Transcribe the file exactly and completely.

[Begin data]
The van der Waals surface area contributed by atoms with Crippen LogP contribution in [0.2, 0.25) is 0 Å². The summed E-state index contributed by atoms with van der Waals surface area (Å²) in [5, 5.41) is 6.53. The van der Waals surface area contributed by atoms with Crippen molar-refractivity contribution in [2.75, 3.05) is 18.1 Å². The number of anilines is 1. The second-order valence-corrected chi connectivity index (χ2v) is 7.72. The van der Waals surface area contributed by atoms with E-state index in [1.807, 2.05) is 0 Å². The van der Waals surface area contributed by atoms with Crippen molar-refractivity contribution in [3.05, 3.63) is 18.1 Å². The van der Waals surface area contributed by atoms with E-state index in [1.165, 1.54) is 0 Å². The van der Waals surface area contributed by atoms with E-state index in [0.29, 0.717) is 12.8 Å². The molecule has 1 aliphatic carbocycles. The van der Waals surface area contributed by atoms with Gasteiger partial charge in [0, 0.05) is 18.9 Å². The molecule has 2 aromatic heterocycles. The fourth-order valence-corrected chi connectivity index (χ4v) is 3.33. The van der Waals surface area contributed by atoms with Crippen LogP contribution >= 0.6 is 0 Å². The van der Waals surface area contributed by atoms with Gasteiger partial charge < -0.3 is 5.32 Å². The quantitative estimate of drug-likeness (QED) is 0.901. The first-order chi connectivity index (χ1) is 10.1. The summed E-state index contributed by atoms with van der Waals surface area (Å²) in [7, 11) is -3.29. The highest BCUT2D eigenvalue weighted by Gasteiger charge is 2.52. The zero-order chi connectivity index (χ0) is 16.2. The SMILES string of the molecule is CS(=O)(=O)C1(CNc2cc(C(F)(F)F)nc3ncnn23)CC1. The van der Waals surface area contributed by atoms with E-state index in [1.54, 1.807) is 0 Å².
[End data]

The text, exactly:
The van der Waals surface area contributed by atoms with Crippen LogP contribution in [0.2, 0.25) is 0 Å². The summed E-state index contributed by atoms with van der Waals surface area (Å²) in [5, 5.41) is 6.53. The van der Waals surface area contributed by atoms with Crippen molar-refractivity contribution in [2.75, 3.05) is 18.1 Å². The number of anilines is 1. The second-order valence-corrected chi connectivity index (χ2v) is 7.72. The van der Waals surface area contributed by atoms with E-state index in [1.807, 2.05) is 0 Å². The van der Waals surface area contributed by atoms with Crippen molar-refractivity contribution in [3.05, 3.63) is 18.1 Å². The van der Waals surface area contributed by atoms with E-state index in [1.165, 1.54) is 0 Å². The van der Waals surface area contributed by atoms with E-state index in [0.29, 0.717) is 12.8 Å². The molecule has 1 aliphatic carbocycles. The van der Waals surface area contributed by atoms with Gasteiger partial charge in [0, 0.05) is 18.9 Å². The molecule has 2 aromatic heterocycles. The fourth-order valence-corrected chi connectivity index (χ4v) is 3.33. The van der Waals surface area contributed by atoms with Crippen LogP contribution >= 0.6 is 0 Å². The van der Waals surface area contributed by atoms with Gasteiger partial charge < -0.3 is 5.32 Å². The quantitative estimate of drug-likeness (QED) is 0.901. The first-order chi connectivity index (χ1) is 10.1. The summed E-state index contributed by atoms with van der Waals surface area (Å²) in [7, 11) is -3.29. The highest BCUT2D eigenvalue weighted by Gasteiger charge is 2.52. The zero-order chi connectivity index (χ0) is 16.2. The SMILES string of the molecule is CS(=O)(=O)C1(CNc2cc(C(F)(F)F)nc3ncnn23)CC1. The van der Waals surface area contributed by atoms with E-state index in [1.54, 1.807) is 0 Å².